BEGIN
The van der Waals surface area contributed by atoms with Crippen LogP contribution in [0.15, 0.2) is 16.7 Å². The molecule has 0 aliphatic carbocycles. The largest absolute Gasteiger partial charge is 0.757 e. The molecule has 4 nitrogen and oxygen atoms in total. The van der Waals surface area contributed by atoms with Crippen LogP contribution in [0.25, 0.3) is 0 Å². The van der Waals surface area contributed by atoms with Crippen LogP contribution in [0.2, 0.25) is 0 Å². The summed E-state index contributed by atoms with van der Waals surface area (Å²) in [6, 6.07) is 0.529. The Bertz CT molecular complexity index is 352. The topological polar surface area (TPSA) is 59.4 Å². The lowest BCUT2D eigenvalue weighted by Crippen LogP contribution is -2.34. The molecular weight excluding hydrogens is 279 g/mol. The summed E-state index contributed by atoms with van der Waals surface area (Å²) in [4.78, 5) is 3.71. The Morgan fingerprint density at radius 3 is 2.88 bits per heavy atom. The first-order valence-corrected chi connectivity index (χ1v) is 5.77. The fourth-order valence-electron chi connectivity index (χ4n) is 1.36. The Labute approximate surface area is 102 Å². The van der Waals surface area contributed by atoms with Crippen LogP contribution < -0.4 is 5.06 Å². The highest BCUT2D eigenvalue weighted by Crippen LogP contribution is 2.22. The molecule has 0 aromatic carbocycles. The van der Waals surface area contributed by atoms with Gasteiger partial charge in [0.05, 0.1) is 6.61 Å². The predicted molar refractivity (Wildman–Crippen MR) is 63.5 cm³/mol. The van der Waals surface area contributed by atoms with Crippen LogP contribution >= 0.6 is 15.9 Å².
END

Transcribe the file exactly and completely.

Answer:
The van der Waals surface area contributed by atoms with Crippen LogP contribution in [0.15, 0.2) is 16.7 Å². The molecule has 0 aliphatic carbocycles. The largest absolute Gasteiger partial charge is 0.757 e. The molecule has 4 nitrogen and oxygen atoms in total. The van der Waals surface area contributed by atoms with Crippen LogP contribution in [0.25, 0.3) is 0 Å². The van der Waals surface area contributed by atoms with Crippen LogP contribution in [0.2, 0.25) is 0 Å². The summed E-state index contributed by atoms with van der Waals surface area (Å²) in [6, 6.07) is 0.529. The Bertz CT molecular complexity index is 352. The topological polar surface area (TPSA) is 59.4 Å². The lowest BCUT2D eigenvalue weighted by Crippen LogP contribution is -2.34. The molecular weight excluding hydrogens is 279 g/mol. The summed E-state index contributed by atoms with van der Waals surface area (Å²) in [4.78, 5) is 3.71. The Morgan fingerprint density at radius 3 is 2.88 bits per heavy atom. The first-order valence-corrected chi connectivity index (χ1v) is 5.77. The fourth-order valence-electron chi connectivity index (χ4n) is 1.36. The Labute approximate surface area is 102 Å². The van der Waals surface area contributed by atoms with Crippen LogP contribution < -0.4 is 5.06 Å². The highest BCUT2D eigenvalue weighted by Crippen LogP contribution is 2.22. The molecule has 0 aromatic carbocycles. The van der Waals surface area contributed by atoms with Gasteiger partial charge in [0.05, 0.1) is 6.61 Å². The predicted molar refractivity (Wildman–Crippen MR) is 63.5 cm³/mol. The van der Waals surface area contributed by atoms with Crippen LogP contribution >= 0.6 is 15.9 Å².